A new report on conditions facing juveniles being held in adult jails in Texas, released by the Lyndon B. Johnson School of Public Affairs at The University of Texas at Austin, reveals that county jails are being forced to choose between housing juveniles in isolation or commingling them with adult offenders, putting either the youths’ mental health or physical safety at risk.
The report, principally authored by LBJ School Senior Lecturer Michele Deitch, also reveals that housing these youths in adult facilities places a significant burden on county jails in terms of staff time and financial resources. Additionally, many of these facilities lack educational classes for certified juveniles in county jails, which appears to be in violation of state and federal laws.
The report is titled “Conditions for Certified Juveniles in Texas County Jails” and is based on a survey of 41 jails across the state of Texas. Deitch worked with the Texas Commission on Jail Standards, a state agency responsible for oversight of county jails, to collect and analyze the data. The research for this report was also done in conjunction with a course on juvenile justice policy taught by Deitch and was co-authored by two University of Texas at Austin graduate students.
Additional major findings include:
- Most jails keep youths in isolation, with less than 1 hour a day of out-of-cell time, for average periods of 6 months to a year or more.
- Some jails allow youths to be housed with adult offenders, putting them at high risk for sexual assault.
- Juveniles in adult county jails have extremely limited access to educational classes, services or programs, which impairs their ability to reintegrate after they are released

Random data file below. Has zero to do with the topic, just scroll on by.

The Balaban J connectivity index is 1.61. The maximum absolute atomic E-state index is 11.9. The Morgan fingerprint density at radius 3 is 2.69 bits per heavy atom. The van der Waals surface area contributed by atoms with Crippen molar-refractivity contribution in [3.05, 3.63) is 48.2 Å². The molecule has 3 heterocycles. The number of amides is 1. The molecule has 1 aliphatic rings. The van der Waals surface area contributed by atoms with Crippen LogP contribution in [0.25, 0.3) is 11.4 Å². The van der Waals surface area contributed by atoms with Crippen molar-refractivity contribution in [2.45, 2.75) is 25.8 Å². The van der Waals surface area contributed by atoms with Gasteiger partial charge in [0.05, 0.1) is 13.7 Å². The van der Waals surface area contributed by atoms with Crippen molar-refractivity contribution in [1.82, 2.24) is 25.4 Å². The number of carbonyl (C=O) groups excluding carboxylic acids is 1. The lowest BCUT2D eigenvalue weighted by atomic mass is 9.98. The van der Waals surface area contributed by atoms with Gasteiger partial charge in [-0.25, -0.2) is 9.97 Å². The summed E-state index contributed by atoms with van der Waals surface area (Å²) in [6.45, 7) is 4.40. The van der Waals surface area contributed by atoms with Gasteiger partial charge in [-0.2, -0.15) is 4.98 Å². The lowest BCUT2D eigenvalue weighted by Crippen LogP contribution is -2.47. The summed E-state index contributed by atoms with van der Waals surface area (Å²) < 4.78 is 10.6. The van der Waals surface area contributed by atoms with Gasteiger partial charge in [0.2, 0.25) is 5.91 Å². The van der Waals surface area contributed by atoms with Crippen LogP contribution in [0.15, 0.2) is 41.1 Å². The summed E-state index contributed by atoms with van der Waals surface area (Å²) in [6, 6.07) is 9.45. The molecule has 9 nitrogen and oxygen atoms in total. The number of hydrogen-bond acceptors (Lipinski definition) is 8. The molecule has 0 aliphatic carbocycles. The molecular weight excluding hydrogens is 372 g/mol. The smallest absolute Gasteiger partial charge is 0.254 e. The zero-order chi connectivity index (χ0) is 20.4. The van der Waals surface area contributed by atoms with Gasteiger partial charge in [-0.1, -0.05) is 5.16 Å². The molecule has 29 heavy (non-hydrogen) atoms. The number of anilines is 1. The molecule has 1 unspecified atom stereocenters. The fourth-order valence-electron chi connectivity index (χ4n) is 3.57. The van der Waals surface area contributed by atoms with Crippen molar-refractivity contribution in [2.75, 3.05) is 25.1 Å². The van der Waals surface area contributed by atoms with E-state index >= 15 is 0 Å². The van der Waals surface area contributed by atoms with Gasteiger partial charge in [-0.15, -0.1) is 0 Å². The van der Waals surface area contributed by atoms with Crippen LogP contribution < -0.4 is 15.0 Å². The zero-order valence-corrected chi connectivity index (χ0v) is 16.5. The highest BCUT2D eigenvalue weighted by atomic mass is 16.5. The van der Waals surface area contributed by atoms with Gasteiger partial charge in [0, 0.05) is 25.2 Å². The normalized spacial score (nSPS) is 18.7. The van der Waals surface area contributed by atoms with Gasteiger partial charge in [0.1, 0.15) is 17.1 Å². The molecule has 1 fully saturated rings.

- There are no standards governing the confinement of juveniles in adult jails.
- The majority of counties that have historically certified juveniles have juvenile detention where youths could be housed if the county’s juvenile board has established a policy allowing this practice.
- There are relatively few youths confined in these adult county jails, a total of 34 at the time of this study. Most counties have no more than one certified juvenile in the jail, and even the largest counties have no more than a handful, making it feasible in most cases for these youths to be held in the juvenile facilities instead of the jail.
Until September 2011, juveniles certified as adults were required by state law to be held in adult county jails while awaiting trial. In 2011 the Texas Legislature passed Senate Bill 1209, which allows juvenile boards to create the option for a judge to send a certified youth to a county-run juvenile detention center instead of the adult jail. In the juvenile detention centers, unlike the county jails, these youths could be housed with age-appropriate peers, participate in educational classes and receive necessary services.
“These youths have not been convicted of a crime at this stage and are still presumed innocent,” said Deitch. “If they are ultimately convicted, many of them will be released on probation after their time in the county jail. So the conditions they experience in the jail may well affect their ability to re-enter the community.”
This report aims to help inform juvenile boards as they consider whether to create such an option under SB 1209 and to assist policymakers, state and county agencies, and advocacy groups in future discussions about the most appropriate way to manage the confinement of certified juveniles.
The report comes one year after Deitch released Juveniles in the Adult Criminal Justice System in Texas (LBJ School of Public Affairs, 2011), which examined data with respect to certified juveniles and compares them with the population of determinate sentence juveniles who are retained in the juvenile justice system.